In the wake of Kristallnacht, some Jews were able to flee Nazi controlled Germany. Yet, when the St. Louis bound for Cuba sailed across the Atlantic, they were not allowed to disembark. Eventually, they sailed back across the Atlantic where various nations took in a few hundred Jews each.
It should not be forgotten that anti-Semitism was not only a problem in Germany nor were the theories of race and religion and fitness for life*. (Have you ever wondered why white people are called Caucasian or why it matters?) The idea of a Jewish nation-state was not wholly altruistic on the part of the Gentile world even if it was a much better “solution” than that offered by the Nazis.
Although I am very pale and blue eyed, having grown up in a “mixed marriage” home in the seventies, I am not unfamiliar with racism. My mother is of british descent and my step-father emigrated from Pakistan (another European “solution” — this time for the Muslims) in 1970. One of the most frightening experiences of my childhood was my family taking a trip from Canada to the Detroit zoo. I have no recollection of the zoo. What I recall is as we drove through one part of the city my mother ducked down in the front seat and my older sister and I were told to duck down in the backseat so that a “colored man” was not seen driving with a white woman. The fear was palpable. Then, through another part of the city, my parents switched positions. I could go on but that example should suffice for now.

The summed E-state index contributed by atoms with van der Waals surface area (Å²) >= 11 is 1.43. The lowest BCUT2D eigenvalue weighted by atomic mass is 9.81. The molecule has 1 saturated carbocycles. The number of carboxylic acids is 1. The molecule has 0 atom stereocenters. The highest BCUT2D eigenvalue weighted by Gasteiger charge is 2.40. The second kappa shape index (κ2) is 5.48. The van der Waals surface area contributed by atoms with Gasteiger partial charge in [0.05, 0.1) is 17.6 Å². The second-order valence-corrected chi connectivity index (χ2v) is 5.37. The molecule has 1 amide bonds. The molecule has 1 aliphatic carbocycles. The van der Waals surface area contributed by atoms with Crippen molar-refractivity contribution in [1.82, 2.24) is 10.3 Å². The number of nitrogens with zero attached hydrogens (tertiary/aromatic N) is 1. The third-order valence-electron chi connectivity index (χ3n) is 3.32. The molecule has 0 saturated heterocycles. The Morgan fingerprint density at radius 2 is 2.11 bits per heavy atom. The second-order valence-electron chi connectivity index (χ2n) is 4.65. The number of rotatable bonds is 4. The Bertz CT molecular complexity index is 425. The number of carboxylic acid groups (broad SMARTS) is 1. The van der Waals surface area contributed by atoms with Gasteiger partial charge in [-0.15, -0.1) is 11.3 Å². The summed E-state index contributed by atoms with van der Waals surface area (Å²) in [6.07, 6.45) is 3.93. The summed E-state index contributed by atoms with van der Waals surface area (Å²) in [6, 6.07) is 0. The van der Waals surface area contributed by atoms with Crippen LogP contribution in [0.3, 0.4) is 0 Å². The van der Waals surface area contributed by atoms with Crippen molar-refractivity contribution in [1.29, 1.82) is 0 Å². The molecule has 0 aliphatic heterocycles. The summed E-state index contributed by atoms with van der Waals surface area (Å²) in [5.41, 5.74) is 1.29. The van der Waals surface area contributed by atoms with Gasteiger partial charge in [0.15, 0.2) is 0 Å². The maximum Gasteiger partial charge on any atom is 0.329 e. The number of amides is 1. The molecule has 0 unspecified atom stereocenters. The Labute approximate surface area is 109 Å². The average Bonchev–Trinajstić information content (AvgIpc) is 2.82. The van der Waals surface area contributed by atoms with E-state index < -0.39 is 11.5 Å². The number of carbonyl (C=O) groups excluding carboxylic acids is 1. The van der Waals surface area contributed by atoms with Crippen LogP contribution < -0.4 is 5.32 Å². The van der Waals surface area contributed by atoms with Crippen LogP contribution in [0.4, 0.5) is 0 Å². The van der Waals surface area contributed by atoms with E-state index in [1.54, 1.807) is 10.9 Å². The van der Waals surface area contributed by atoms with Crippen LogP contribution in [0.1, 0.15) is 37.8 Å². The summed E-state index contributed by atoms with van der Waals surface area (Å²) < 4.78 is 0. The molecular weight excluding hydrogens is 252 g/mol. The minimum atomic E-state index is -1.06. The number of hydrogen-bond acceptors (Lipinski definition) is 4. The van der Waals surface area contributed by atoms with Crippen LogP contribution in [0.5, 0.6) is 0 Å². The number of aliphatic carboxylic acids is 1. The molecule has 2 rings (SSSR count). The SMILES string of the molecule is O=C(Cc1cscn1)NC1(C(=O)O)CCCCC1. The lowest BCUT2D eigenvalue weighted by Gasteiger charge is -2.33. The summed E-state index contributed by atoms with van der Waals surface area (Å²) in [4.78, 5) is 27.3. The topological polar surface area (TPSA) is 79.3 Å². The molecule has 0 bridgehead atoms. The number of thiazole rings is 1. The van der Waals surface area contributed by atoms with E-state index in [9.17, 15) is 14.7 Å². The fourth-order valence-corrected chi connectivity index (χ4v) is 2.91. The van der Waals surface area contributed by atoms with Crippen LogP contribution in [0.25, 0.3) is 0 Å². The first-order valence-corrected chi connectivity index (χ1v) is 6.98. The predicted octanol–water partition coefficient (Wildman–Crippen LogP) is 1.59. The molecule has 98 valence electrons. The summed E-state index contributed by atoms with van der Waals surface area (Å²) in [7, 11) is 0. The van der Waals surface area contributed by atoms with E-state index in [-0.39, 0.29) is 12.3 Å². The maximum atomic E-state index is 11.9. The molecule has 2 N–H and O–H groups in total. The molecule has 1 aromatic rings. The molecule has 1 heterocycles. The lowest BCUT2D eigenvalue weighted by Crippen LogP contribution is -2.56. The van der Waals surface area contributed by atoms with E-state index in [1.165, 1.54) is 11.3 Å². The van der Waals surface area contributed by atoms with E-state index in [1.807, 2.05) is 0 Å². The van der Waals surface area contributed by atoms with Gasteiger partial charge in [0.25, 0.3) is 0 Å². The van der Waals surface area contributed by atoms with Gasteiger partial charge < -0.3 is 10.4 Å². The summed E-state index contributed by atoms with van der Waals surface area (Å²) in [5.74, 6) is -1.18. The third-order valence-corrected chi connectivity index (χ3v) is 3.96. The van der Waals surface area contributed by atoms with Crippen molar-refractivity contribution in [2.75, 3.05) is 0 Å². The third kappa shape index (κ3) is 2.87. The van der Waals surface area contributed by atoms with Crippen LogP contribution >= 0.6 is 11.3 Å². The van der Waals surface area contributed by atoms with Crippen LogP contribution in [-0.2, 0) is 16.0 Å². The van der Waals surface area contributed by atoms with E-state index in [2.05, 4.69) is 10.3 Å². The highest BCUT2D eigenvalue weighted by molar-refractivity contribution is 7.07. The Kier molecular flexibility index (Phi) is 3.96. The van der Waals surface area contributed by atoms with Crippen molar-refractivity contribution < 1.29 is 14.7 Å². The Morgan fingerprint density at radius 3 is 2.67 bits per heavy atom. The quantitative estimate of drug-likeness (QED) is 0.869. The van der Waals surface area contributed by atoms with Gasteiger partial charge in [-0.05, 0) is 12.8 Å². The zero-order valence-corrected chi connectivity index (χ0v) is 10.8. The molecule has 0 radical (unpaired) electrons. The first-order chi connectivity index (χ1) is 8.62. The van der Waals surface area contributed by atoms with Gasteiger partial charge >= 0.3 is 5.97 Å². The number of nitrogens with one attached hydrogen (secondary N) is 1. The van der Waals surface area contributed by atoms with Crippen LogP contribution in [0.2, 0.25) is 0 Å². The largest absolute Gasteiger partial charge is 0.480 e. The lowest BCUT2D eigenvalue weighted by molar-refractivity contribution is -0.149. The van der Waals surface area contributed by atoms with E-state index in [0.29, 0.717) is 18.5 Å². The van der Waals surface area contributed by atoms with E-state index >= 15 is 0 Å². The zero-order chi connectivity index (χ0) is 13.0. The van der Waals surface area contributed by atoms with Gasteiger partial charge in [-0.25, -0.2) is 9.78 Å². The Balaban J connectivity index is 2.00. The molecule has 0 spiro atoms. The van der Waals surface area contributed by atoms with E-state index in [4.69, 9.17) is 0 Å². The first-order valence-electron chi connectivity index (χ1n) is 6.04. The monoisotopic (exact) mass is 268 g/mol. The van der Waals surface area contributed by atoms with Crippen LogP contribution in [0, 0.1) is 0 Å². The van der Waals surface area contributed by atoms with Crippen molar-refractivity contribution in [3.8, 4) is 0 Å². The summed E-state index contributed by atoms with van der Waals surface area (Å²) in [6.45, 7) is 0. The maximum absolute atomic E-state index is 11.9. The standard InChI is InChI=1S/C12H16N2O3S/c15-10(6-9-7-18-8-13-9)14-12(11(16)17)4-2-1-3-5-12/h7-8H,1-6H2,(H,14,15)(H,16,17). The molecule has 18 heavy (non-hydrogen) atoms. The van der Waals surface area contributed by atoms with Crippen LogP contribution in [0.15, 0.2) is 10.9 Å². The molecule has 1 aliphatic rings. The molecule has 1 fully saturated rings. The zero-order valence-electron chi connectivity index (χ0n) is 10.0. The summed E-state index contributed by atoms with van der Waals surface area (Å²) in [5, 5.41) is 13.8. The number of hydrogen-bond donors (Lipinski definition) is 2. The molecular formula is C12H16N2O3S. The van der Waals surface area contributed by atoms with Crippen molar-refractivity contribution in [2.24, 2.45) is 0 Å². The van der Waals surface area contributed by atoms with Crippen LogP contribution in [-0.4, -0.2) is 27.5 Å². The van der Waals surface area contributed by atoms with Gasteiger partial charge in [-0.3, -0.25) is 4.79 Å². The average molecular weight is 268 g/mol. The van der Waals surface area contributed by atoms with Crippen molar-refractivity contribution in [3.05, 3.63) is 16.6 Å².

Everyone is familiar with the seemingly clichéd expression: one who does not know the past is doomed to repeat it.
Yet how can we forget story of the Holocaust. It is nearly ubiquitous in our story-telling and cultural consciousness. We repeatedly tell and are exposed to stories of a persecuted people being oppressed by or systematically eliminated by a tyrant with Nazi-like ideals. Of course the story is older than the Nazis, indeed, I think the description of this human tendency is one of the key themes of the TaNaKh and the Christian Scriptures. While Daniel is set in the time of Babylonian rule, it points to the very Nazi like tendencies of Antiochus IV during the era of the Greek Empire.
(i.e. Star Wars, Harry Potter, X-Men, Captain America, Avengers: Age of Ultron, Heroes, V for Vendetta, Matrix, . . . the list could go on. I have not even included the many movies or documentaries that are more historical in their depictions like Spielberg’s brilliant Schindler’s List. Right now, Spielberg’s little girl in red is a Syrian boy washed up on shore.)
What disturbs me, is that we can feel sympathy and not act? Is it that we will only act and recall this story when we are the one’s who are the victims? I have worried about some of what I see as a co-opting of the Holocaust narrative to garner sympathy for particular groups and agendas. Has the ubiquity of this narrative and its use and abuse in pop culture made us immune to it when a truly analogous situation arises?
Let us, Canadians and Americans (I now live in another “mixed marriage” of sorts and am a resident alien) do better than we have done in the past. Moreover, let us go beyond letting people in who arrive on our shores. Let us invite them into our homes as people invited stranded passengers into their homes in the wake of 9/11.
Update: see a similar argument from a Jewish perspective click here
* I am the father of a severely disabled son. See my other blog Where the Sidewalks End.